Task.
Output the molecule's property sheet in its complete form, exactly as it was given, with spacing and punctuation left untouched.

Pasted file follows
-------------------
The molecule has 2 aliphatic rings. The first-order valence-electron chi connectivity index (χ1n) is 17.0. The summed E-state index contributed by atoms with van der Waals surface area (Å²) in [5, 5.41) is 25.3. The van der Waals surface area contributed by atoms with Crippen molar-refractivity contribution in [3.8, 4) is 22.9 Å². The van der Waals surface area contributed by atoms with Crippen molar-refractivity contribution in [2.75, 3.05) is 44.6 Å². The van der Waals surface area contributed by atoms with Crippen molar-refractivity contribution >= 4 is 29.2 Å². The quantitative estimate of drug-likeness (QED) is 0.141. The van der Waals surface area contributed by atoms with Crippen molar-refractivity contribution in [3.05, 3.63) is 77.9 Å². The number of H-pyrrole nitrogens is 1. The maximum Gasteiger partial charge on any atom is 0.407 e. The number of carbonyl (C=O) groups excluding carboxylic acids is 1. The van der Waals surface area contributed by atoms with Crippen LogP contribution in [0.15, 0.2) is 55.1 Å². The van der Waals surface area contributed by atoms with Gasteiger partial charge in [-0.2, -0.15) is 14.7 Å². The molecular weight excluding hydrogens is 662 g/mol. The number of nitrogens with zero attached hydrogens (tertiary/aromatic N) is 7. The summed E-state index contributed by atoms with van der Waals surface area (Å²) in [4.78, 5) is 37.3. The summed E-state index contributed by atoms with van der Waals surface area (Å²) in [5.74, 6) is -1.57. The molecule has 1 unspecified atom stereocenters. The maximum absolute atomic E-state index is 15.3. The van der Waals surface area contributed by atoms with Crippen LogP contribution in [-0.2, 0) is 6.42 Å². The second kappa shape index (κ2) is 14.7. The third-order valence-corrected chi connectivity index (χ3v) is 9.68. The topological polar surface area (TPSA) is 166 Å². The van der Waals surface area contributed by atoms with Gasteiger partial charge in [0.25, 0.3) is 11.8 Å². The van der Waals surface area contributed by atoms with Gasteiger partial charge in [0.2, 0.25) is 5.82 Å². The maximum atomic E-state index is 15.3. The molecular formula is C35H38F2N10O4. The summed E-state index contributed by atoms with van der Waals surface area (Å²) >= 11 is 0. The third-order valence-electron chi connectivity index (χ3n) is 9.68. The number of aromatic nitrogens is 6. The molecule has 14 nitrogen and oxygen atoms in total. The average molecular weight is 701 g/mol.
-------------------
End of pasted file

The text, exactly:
The molecule has 2 aliphatic rings. The first-order valence-electron chi connectivity index (χ1n) is 17.0. The summed E-state index contributed by atoms with van der Waals surface area (Å²) in [5, 5.41) is 25.3. The van der Waals surface area contributed by atoms with Crippen molar-refractivity contribution in [3.8, 4) is 22.9 Å². The van der Waals surface area contributed by atoms with Crippen molar-refractivity contribution in [2.75, 3.05) is 44.6 Å². The van der Waals surface area contributed by atoms with Crippen molar-refractivity contribution >= 4 is 29.2 Å². The quantitative estimate of drug-likeness (QED) is 0.141. The van der Waals surface area contributed by atoms with Crippen molar-refractivity contribution in [3.05, 3.63) is 77.9 Å². The number of H-pyrrole nitrogens is 1. The maximum Gasteiger partial charge on any atom is 0.407 e. The number of carbonyl (C=O) groups excluding carboxylic acids is 1. The van der Waals surface area contributed by atoms with Crippen LogP contribution in [0.15, 0.2) is 55.1 Å². The van der Waals surface area contributed by atoms with Gasteiger partial charge in [-0.2, -0.15) is 14.7 Å². The molecular weight excluding hydrogens is 662 g/mol. The number of nitrogens with zero attached hydrogens (tertiary/aromatic N) is 7. The summed E-state index contributed by atoms with van der Waals surface area (Å²) in [4.78, 5) is 37.3. The summed E-state index contributed by atoms with van der Waals surface area (Å²) in [5.74, 6) is -1.57. The molecule has 1 unspecified atom stereocenters. The maximum absolute atomic E-state index is 15.3. The van der Waals surface area contributed by atoms with Crippen LogP contribution in [-0.2, 0) is 6.42 Å². The second kappa shape index (κ2) is 14.7. The third-order valence-corrected chi connectivity index (χ3v) is 9.68. The topological polar surface area (TPSA) is 166 Å². The van der Waals surface area contributed by atoms with Gasteiger partial charge in [0.25, 0.3) is 11.8 Å². The van der Waals surface area contributed by atoms with Gasteiger partial charge in [0.2, 0.25) is 5.82 Å². The maximum atomic E-state index is 15.3. The molecular formula is C35H38F2N10O4. The summed E-state index contributed by atoms with van der Waals surface area (Å²) >= 11 is 0. The third-order valence-electron chi connectivity index (χ3n) is 9.68. The number of aromatic nitrogens is 6. The molecule has 14 nitrogen and oxygen atoms in total. The average molecular weight is 701 g/mol.